It's also important to remember that Adsense/Adwords and Organic are completely separate entities and separate business units that don't even talk much to each other within Google. You really can't take even confirmed evidence from one side of this Paid or Organic equation and apply it to the other. They're different animals and in many, many ways are treated as totally different animals. Beginning of course with how one gets a PPC ad to be placed highly as compared to how to get a good organic ranking.

Just a reminder that it's dangerous to make any such assumptions.

#39 adibranch

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Posted 06 June 2009 - 05:10 AM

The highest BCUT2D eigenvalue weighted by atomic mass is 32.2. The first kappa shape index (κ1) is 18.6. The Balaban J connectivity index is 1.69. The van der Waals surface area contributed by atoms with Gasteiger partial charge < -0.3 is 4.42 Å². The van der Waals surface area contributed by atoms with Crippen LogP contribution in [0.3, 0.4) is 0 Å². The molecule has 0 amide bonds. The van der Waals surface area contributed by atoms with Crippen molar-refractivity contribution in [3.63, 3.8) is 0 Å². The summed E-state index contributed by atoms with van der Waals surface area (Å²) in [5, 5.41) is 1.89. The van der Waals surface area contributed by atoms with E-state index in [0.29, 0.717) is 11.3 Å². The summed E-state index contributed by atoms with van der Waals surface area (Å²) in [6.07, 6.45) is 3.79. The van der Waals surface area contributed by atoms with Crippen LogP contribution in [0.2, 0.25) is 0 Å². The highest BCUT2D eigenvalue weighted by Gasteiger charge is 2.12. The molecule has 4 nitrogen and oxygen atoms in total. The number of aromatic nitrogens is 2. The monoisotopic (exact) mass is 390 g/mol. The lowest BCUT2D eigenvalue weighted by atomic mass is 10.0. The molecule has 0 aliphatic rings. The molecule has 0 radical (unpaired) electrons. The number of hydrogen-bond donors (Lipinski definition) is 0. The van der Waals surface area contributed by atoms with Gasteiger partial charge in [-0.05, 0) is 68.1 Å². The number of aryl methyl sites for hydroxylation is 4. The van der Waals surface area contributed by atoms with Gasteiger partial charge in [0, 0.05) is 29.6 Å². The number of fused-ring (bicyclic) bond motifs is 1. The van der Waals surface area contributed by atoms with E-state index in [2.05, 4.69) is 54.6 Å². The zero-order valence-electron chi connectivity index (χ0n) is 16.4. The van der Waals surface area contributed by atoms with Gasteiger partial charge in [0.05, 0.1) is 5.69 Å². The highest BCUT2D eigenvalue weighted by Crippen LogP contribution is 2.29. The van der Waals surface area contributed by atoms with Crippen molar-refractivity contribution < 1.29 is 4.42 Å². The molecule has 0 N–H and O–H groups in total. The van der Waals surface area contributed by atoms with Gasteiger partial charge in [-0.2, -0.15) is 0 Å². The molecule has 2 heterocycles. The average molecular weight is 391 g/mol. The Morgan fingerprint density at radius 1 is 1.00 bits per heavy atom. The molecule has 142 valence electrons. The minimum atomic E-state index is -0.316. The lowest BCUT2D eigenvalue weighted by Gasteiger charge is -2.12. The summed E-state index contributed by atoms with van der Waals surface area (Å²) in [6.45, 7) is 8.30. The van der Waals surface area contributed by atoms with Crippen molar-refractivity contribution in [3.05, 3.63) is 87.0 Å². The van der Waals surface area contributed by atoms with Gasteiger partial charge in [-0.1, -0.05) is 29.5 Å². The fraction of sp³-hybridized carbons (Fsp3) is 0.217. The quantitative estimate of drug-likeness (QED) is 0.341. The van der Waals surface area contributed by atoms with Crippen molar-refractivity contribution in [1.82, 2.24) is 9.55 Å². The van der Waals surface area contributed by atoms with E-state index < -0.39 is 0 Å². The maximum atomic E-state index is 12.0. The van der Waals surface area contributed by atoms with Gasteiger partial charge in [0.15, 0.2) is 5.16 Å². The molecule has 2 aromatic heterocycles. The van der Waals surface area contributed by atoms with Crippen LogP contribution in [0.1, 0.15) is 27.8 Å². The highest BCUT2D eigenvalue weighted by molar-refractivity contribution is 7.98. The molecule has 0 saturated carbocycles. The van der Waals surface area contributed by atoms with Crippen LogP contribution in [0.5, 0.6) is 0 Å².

i think 'dangerous' is a bit dramatic..
sod it, i'm going to risk it.. i'm going in.... wish me luck.

#40 Randy

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Posted 06 June 2009 - 08:13 AM

I think you may have misconstrued what I meant adibranch. I don't mean it's dangerous in the sense that the site will be penalized or anything long those lines. I just don't see that happening.

What could be dangerous is to take something you see maybe, possibly making a difference in PPC and trying to extrapolate that it might also make a difference in organic. The two systems are just too different to make such leaps of faith.

#41 adibranch

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Posted 07 June 2009 - 06:07 AM

the PPC capitlisation issue i referred to is in googles adwords guidelines mate, its not a maybe possibly. Granted that it has no relevance to organic, i was just stating an example of automated case checking by google. I thought i was obvious about that.